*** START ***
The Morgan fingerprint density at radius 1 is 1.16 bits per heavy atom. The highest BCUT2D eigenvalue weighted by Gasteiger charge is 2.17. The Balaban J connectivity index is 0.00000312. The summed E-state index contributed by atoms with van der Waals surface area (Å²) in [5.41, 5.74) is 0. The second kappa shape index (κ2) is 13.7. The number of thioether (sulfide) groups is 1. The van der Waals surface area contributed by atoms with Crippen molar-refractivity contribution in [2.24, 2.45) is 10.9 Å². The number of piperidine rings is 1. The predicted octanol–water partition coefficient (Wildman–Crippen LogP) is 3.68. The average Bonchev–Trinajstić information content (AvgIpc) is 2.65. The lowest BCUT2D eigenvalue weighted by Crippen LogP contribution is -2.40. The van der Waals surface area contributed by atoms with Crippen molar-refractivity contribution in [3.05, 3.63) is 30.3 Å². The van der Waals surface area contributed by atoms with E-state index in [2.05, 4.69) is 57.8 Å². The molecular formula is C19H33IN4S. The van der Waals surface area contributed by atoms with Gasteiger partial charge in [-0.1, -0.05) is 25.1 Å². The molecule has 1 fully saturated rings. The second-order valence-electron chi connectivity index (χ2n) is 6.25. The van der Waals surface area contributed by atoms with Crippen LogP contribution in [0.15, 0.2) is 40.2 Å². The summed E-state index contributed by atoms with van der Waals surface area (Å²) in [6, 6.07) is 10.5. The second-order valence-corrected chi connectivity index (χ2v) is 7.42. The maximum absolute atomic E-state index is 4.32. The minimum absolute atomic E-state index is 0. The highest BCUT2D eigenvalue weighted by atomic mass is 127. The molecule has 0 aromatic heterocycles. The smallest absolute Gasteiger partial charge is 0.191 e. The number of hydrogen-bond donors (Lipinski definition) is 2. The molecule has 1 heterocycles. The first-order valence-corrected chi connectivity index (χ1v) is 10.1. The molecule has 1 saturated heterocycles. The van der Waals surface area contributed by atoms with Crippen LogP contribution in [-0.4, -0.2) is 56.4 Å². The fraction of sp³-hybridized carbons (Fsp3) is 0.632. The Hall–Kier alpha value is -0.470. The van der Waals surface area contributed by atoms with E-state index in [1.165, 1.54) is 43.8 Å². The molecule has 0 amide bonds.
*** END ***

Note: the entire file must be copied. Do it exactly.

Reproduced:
The Morgan fingerprint density at radius 1 is 1.16 bits per heavy atom. The highest BCUT2D eigenvalue weighted by Gasteiger charge is 2.17. The Balaban J connectivity index is 0.00000312. The summed E-state index contributed by atoms with van der Waals surface area (Å²) in [5.41, 5.74) is 0. The second kappa shape index (κ2) is 13.7. The number of thioether (sulfide) groups is 1. The van der Waals surface area contributed by atoms with Crippen molar-refractivity contribution in [2.24, 2.45) is 10.9 Å². The number of piperidine rings is 1. The predicted octanol–water partition coefficient (Wildman–Crippen LogP) is 3.68. The average Bonchev–Trinajstić information content (AvgIpc) is 2.65. The lowest BCUT2D eigenvalue weighted by Crippen LogP contribution is -2.40. The van der Waals surface area contributed by atoms with Crippen molar-refractivity contribution in [3.05, 3.63) is 30.3 Å². The van der Waals surface area contributed by atoms with E-state index in [2.05, 4.69) is 57.8 Å². The molecular formula is C19H33IN4S. The van der Waals surface area contributed by atoms with Gasteiger partial charge in [-0.1, -0.05) is 25.1 Å². The molecule has 1 fully saturated rings. The second-order valence-electron chi connectivity index (χ2n) is 6.25. The van der Waals surface area contributed by atoms with Crippen LogP contribution in [0.15, 0.2) is 40.2 Å². The summed E-state index contributed by atoms with van der Waals surface area (Å²) in [6, 6.07) is 10.5. The second-order valence-corrected chi connectivity index (χ2v) is 7.42. The maximum absolute atomic E-state index is 4.32. The minimum absolute atomic E-state index is 0. The highest BCUT2D eigenvalue weighted by atomic mass is 127. The molecule has 0 aromatic heterocycles. The smallest absolute Gasteiger partial charge is 0.191 e. The number of hydrogen-bond donors (Lipinski definition) is 2. The molecule has 1 heterocycles. The first-order valence-corrected chi connectivity index (χ1v) is 10.1. The molecule has 1 saturated heterocycles. The van der Waals surface area contributed by atoms with Crippen LogP contribution in [-0.4, -0.2) is 56.4 Å². The fraction of sp³-hybridized carbons (Fsp3) is 0.632. The Hall–Kier alpha value is -0.470. The van der Waals surface area contributed by atoms with E-state index in [1.165, 1.54) is 43.8 Å². The molecule has 0 amide bonds.